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Finally, The mound itself looked extremely blocky, as Sketchup is not ideal when it comes to rounded surfaces. I tried using the Rounded Angle Plugin that I’ve mentioned before, and made the area of impact quite large. The result was exactly what I wanted, as it created a much more realistic mound, although it’s not ideal for the base, which can be a problem from some angles.

Overall I think these three tips are really useful, and I shall be using them from now onwards to create better large scale models, and especially to simplify and improve the rendering process.

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Creating a 3D Model of the Town of Zagora with Sketchup

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Sorry it took me so long to write a new post, I’ve been swamped with work the last few days. I am however back and will be resuming my daily posting. Today I want to show you a few models I created earlier on this year for one of my essays, regarding the town of Zagora, in Greece.

The essay itself was about the evolution of housing in Greece during the Archaic Period, and the town of Zagora was particularly important due to the distribution of space and especially open areas within the houses, which become a prominent feature of Classical Greece houses. The town was made of original smaller houses that were later expanded, creating agglomerated areas, with many houses sharing common walls with other houses. The exact details of the process, and the conclusions we could deduce from this have currently been placed in a location within my mind that I cannot reach, and the original essay is similarly lost within my laptop, but the main idea that got me to create a model of the entire town was that of space visualization.

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3D modelling of structures is entirely about bringing spaces to life, in order to learn from them in a much more efficient way than in 2D. A plan of a town is great to find patterns of activity, but to get an actual idea of how the space was arranged, a model is much more efficient. So in order to really show what on paper was simply a theory I decided to recreate the town from the plan, and also to concentrate on a few of the houses for better examples. These houses were made first without the later additions, and then with them, to show how the creation of open courtyards would have made it easier to carry out activities, as well as giving a more private feel to the environment.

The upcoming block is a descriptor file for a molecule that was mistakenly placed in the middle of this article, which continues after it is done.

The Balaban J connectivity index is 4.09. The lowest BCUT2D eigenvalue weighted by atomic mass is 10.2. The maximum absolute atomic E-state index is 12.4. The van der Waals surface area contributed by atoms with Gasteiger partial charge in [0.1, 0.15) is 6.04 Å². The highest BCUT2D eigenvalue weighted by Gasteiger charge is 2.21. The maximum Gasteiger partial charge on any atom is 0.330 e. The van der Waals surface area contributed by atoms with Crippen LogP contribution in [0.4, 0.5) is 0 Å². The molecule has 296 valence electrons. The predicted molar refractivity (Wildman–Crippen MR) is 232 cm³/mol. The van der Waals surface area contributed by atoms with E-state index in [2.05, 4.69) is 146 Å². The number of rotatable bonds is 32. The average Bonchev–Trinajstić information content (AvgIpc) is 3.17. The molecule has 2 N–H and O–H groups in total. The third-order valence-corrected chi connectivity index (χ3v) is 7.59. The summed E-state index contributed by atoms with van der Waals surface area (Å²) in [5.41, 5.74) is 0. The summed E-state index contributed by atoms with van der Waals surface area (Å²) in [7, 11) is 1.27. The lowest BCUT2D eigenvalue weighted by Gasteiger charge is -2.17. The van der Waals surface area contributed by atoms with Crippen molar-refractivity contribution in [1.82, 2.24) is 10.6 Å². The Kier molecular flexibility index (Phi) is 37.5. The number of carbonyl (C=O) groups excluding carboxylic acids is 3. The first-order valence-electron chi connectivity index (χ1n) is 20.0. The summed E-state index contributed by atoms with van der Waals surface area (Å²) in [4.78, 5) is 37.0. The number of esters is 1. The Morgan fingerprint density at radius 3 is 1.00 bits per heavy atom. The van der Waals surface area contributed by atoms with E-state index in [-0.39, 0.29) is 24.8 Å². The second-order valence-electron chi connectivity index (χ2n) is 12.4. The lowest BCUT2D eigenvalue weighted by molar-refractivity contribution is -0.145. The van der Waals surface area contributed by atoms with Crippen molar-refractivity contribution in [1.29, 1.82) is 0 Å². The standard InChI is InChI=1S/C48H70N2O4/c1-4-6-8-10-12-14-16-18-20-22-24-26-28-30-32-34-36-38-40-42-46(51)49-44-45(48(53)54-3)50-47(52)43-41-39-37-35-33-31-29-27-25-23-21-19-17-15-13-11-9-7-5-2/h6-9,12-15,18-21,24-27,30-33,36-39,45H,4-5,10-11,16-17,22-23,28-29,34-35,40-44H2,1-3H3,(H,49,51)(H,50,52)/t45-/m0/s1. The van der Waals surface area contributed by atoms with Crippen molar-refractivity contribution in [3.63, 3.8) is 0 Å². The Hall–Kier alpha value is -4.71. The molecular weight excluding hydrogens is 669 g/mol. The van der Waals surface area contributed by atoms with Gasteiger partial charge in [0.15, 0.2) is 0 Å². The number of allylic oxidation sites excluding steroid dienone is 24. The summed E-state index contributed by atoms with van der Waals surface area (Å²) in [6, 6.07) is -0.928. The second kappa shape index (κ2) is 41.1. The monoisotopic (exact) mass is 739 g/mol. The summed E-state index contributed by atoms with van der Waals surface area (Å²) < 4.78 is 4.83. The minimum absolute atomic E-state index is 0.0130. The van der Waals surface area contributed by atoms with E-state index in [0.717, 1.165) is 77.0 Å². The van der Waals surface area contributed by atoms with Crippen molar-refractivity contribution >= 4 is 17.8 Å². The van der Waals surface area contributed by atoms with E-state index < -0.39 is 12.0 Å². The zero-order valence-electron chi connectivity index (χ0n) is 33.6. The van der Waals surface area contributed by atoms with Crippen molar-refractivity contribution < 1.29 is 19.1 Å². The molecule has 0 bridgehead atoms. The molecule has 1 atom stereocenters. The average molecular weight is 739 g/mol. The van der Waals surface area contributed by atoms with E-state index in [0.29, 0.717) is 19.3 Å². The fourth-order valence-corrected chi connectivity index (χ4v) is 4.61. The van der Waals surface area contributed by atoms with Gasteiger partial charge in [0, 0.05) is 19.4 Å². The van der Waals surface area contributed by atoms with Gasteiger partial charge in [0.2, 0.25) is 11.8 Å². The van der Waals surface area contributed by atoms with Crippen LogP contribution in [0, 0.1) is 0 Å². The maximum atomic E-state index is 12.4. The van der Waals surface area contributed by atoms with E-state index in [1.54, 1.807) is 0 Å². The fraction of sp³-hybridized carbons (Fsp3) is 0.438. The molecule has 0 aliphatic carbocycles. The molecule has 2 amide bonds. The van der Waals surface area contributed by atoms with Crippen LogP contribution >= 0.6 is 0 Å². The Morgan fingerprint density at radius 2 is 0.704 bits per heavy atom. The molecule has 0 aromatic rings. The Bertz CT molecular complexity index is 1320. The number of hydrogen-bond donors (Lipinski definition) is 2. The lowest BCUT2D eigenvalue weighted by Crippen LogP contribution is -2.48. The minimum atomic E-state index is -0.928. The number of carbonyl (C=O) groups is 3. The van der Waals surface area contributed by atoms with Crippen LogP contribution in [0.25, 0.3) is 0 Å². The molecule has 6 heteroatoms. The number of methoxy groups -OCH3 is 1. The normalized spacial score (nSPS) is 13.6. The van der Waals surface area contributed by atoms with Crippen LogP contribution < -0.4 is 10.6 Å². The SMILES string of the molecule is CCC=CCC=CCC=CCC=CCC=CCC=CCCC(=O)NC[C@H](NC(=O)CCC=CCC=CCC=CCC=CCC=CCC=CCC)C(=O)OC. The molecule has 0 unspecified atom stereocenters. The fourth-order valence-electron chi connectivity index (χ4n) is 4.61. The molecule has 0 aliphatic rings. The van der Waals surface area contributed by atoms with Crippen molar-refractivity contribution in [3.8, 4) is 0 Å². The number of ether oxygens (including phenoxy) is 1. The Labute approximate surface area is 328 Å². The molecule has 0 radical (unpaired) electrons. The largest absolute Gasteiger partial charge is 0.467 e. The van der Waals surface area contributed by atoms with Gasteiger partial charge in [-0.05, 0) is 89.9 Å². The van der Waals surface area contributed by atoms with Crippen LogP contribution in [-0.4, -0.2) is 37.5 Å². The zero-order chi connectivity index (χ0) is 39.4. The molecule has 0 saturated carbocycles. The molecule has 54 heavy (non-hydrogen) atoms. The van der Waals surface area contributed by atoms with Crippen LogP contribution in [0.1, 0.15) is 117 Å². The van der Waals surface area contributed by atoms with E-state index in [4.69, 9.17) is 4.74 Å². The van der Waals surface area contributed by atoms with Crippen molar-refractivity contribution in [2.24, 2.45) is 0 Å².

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The models themselves were easy to make using Google Sketchup, and given that this was more interpretive than for presentation, I was able to create it in around 4 hours, showing that good results are obtainable with little effort. Had I had more time I could have used the Rounded Corners tools, and added more detail within the structures, as well as making the outsides more realistic with better textures.

In addition to the large scale reconstruction, which was a first, I also learnt a lot in these models about component placing within Sketchup. If a certain feature of a model is something you believe you may use in the future, it is worth saving it as a component. This can then be uploaded in another model to save time, and very complex objects can be avoided. In this case I used a roof I had already created to cut on the creation time, as well as small figurines I found online to show the scale of the buildings in the essay.

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Overall these models also show how Sketchup can be a real help to display visual elements to enhance the understanding of certain concepts.

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New Things I’ve Learnt for Google Sketchup

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If you read my blog yesterday I posted an article about creating a virtual museum using 123D Catch and Google Sketchup Pro. Apart from the large scale project, this has also given me a chance to play around more with these programs, and especially with Sketchup. As a result I’ve learnt a few more skills I’d like to share with you.

Sketchup is a brilliant program, and in my opinion the easiest and most efficient 3D modelling software for archaeology. For other uses it could be a but simplistic, especially when realism is an issue, but for creating models of sites or structures for display it is sufficiently capable. I currently have Sketchup Pro, as well as V-Ray for rendering images, but there is a free version of Sketchup that has most of the functions of the Pro version and that is sufficient for most models. The tips in this article though are based on the Pro-Vray combination, although some of them should still be available in the free version.